Tag: Transplant

By on April 23, 2013

In less than a decade, the number of auto company workers employed by companies other than the Big 3 has risen from 25 to 39 percent. But by 2017 that number could rise to 50 percent.

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By on November 21, 2011

With a tough negotiating session with its traditional employers now complete, the United Auto Workers are turning their focus back to the year’s primary goal: organizing the transplant factories. 2011 was supposed to be the year in which the UAW took down “at least one” foreign-owned auto plant, with the union’s boss even going as far as to say

If we don’t organize the transnationals, I don’t think there is a long-term future for the UAW

But as we found, the UAW is not welcome in the South, where most of the transplant factories are found. And with Honda, Hyundai, Toyota and VW all rejecting the UAW’s advances in some form or another, the union’s options are fairly limited. So instead of taking on the factories directly, the UAW is bringing back a questionable tactic from the days when it was misleadingly bashing Toyota for “abandoning” the NUMMI factory: they are taking the fight to dealerships.

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By on August 3, 2011

Despite the fact that no transplant automaker has admitted to being in direct talks with the UAW, union boss Bob King told the Center for Automotive Research’s Management Briefing Seminar [via Reuters]

The vast majority of the assemblers here in the United States have at least agreed to confidential discussions. We’ve had productive discussions. The last thing we want is confrontation.

So, the issue isn’t that the transplants are all responding to the UAW’s overtures like Honda, which has said

Honda has had no dialogue with the UAW and has no interest in a discussion with them.

No, talks are happening with the “vast majority” of transplants… they just happen to be secret talks (which, at least in the case of VW, appear to be going nowhere). That in itself is strange, considering the UAW’s previous, highly-public approach to naming and shaming non-union transplant manufacturers. More likely: secret talks keep the union from losing face and the transplants from looking like “human rights abusers.” My how things change fast…

By on July 11, 2011

Earlier today Bertel noted that the UAW’s goal of organizing “at least one” transplant automaker could be motivated by a desire to earn “brownie points” from the Detroit automakers. But the question that has remained unanswered ever since the union announced its transplant campaign is “which automaker will let the UAW into its plant?” Now that question may have its answer, as Automotive News [sub] reports:

Volkswagen AG and the UAW have intensified discussions about organizing workers at a new plant in Tennessee, German newspaper Handelsblatt reported in a preview of an article that will run Tuesday.

The newspaper, citing Volkswagen officials, said the union and automaker have held meetings and a workshop over the matter in the past few weeks.

VW insists that talks are still preliminary, and that no organizing campaign has yet begun. But, say the UAW, VW’s long tradition of worker unions “more willing to talk to unions about representation.” Ultimately VW says the decision to organize “belongs to our workers alone,” which implies a lot more openness to organization than Honda, for example, has indicated. But Southern workers seem to be largely ambivalent towards the UAW, so just because VW could let organizers into the plant doesn’t mean workers will necessarily vote for union representation. Meanwhile, there’s no word on how a possible UAW organizing campaign could affect a possible new VW/Audi assembly and engine plant that is being considered for the US according to AN [sub]. With Audi execs insisting on the need for more US production capacity, a UAW win in a Volkswagen vote could have serious implications for the firm’s future expansion.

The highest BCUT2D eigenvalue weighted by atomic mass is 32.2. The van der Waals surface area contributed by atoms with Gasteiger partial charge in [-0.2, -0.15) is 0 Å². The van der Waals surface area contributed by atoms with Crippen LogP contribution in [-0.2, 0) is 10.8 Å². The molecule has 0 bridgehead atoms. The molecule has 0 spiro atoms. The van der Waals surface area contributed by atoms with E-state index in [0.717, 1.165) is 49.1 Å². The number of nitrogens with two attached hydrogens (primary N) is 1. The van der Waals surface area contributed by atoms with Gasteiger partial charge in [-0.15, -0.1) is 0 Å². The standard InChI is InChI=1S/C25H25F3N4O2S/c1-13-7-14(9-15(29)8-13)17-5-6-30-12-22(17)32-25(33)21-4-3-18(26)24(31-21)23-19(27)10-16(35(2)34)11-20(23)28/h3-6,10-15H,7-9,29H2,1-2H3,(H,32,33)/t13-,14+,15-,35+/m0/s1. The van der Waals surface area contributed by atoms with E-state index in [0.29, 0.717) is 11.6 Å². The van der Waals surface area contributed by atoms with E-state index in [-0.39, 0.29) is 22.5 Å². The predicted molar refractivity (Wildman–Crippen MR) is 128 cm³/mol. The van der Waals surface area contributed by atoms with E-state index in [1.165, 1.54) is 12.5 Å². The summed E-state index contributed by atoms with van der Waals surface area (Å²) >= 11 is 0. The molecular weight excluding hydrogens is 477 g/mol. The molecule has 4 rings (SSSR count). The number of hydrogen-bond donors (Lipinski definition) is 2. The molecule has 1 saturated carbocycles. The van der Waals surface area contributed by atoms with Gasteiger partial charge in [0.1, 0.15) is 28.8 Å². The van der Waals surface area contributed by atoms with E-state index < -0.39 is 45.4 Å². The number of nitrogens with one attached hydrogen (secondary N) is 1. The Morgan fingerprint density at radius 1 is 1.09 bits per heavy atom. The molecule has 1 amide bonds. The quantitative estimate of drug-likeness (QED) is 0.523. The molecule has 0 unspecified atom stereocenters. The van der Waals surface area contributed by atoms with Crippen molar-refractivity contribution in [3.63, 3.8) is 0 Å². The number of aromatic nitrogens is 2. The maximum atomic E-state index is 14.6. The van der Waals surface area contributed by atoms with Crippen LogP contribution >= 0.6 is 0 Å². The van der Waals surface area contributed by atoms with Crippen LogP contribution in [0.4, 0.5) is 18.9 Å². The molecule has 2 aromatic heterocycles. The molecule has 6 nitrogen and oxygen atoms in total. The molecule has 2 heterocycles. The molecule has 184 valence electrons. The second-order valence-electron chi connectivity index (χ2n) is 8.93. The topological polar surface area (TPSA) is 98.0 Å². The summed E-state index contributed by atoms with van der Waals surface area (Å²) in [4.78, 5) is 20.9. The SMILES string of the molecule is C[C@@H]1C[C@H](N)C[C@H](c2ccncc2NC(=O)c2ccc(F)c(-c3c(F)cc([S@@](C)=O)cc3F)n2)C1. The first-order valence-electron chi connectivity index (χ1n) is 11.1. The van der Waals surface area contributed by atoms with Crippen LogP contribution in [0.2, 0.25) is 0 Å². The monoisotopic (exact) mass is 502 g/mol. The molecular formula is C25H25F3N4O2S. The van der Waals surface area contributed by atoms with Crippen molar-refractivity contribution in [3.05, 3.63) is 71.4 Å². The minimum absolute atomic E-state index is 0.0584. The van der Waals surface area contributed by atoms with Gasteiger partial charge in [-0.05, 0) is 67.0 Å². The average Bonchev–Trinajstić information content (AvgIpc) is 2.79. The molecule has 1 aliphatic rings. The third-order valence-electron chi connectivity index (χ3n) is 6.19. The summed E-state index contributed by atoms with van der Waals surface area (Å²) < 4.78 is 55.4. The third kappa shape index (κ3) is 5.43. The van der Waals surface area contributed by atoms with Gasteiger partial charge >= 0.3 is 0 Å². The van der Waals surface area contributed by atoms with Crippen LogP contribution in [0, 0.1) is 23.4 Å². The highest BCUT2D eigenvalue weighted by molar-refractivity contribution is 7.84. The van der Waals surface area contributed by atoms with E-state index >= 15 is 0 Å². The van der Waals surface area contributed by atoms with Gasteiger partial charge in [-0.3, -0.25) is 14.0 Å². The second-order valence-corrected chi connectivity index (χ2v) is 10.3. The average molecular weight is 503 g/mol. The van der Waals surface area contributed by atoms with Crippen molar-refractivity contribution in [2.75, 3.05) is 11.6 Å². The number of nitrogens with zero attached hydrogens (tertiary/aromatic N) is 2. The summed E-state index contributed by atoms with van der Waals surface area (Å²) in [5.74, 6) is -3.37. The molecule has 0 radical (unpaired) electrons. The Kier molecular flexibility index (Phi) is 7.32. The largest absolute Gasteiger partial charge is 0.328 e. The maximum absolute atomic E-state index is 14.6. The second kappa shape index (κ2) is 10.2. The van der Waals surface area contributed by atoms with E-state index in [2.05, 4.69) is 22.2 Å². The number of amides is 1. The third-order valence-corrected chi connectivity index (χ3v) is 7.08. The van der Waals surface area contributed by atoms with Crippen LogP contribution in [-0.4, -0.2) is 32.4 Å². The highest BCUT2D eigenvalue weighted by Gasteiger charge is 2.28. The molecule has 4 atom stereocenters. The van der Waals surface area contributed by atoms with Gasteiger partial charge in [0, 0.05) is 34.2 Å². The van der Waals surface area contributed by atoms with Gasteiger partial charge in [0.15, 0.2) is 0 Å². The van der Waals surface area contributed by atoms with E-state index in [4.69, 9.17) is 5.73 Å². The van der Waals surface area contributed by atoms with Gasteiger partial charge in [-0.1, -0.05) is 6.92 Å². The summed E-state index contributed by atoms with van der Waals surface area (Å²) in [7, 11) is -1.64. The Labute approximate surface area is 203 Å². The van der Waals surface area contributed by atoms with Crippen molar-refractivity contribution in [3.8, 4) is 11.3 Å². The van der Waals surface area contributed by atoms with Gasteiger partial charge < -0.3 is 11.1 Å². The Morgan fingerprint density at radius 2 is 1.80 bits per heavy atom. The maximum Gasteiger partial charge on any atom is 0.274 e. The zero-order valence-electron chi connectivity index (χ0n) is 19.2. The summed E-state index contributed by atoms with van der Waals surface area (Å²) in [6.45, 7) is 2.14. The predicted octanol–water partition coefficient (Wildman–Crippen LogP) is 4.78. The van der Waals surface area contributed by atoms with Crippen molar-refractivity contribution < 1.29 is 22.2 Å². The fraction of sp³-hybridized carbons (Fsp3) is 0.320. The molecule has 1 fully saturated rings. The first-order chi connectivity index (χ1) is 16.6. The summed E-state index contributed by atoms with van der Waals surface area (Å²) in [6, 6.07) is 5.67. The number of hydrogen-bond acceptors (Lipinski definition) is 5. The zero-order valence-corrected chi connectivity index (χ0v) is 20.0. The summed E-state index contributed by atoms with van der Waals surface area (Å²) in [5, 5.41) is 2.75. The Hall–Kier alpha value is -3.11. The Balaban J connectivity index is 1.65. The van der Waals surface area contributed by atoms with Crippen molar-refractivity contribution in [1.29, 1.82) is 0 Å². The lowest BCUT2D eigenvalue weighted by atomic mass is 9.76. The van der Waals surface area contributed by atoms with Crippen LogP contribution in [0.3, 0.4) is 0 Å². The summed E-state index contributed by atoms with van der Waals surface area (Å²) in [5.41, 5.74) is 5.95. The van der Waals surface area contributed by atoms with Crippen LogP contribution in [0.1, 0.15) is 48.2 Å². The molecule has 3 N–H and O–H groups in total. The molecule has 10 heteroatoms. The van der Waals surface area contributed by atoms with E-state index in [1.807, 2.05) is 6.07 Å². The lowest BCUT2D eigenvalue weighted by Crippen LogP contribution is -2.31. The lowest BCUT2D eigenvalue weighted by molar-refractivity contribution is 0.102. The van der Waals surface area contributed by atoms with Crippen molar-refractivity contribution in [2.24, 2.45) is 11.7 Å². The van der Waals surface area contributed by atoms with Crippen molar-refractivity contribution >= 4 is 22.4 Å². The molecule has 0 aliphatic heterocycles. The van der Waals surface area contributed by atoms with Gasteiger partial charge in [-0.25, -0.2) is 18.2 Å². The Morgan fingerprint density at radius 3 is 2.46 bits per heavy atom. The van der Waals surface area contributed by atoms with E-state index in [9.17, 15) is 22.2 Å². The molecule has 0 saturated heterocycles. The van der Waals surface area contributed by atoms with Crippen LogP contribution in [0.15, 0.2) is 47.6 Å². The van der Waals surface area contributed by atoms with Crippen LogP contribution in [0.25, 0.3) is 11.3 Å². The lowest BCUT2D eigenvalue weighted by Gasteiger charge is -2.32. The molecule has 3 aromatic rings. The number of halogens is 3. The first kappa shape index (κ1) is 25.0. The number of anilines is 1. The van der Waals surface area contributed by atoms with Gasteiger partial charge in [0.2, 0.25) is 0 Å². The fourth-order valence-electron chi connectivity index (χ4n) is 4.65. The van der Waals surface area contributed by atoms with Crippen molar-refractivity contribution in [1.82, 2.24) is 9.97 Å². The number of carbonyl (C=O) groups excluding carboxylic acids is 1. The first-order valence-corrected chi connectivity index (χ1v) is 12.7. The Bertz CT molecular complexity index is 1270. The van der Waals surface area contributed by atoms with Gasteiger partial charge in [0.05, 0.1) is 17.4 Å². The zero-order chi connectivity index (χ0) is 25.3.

By on March 29, 2011

The WSJ gets a little closer to the truth about the UAW’s incredible disappearing transplant organizing campaign, reporting

On Tuesday, UAW leaders meeting here described plans to reach out to foreign unions and consumers in what would be their first major campaign since failed efforts in the last decade at Nissan Motor Co. and auto-parts supplier Denso Corp. They hope to be more successful by reaching out to foreign unions at the auto makers’ overseas plants and bringing pressure from prayer vigils, fasts or protests at dealerships.

A person familiar with the matter said the union is now planning to target one foreign auto maker and has narrowed its list to three or four companies. Inside the union, much of the talk centers on targeting the now-struggling Japanese auto maker Toyota or Korea’s Hyundai, this person said.

The UAW has set aside tens of millions of dollars from its strike fund to bankroll its campaign. International actions are to be coordinated with foreign unions and run by some three dozen student interns recruited globally, UAW officials said. When the interns return to their home countries after learning about the UAW efforts in the U.S., they’ll be expected to organize protests against the auto maker, UAW officials said.

OK, so it’s a little bit strange that the UAW is entrusting a campaign that UAW President Bob King calls “the single most important thing we can do for our members ” to a bunch of interns. Still, with “tens of millions of dollars” allocated towards the campaign, some automaker somewhere will be feeling the union’s hot breath on its neck in due course. So, which automaker will the UAW target? Which automaker should they target? And with the UAW apparently refusing to fight the two-tier wage structure, will any transplant or foreign workforce want to join up?

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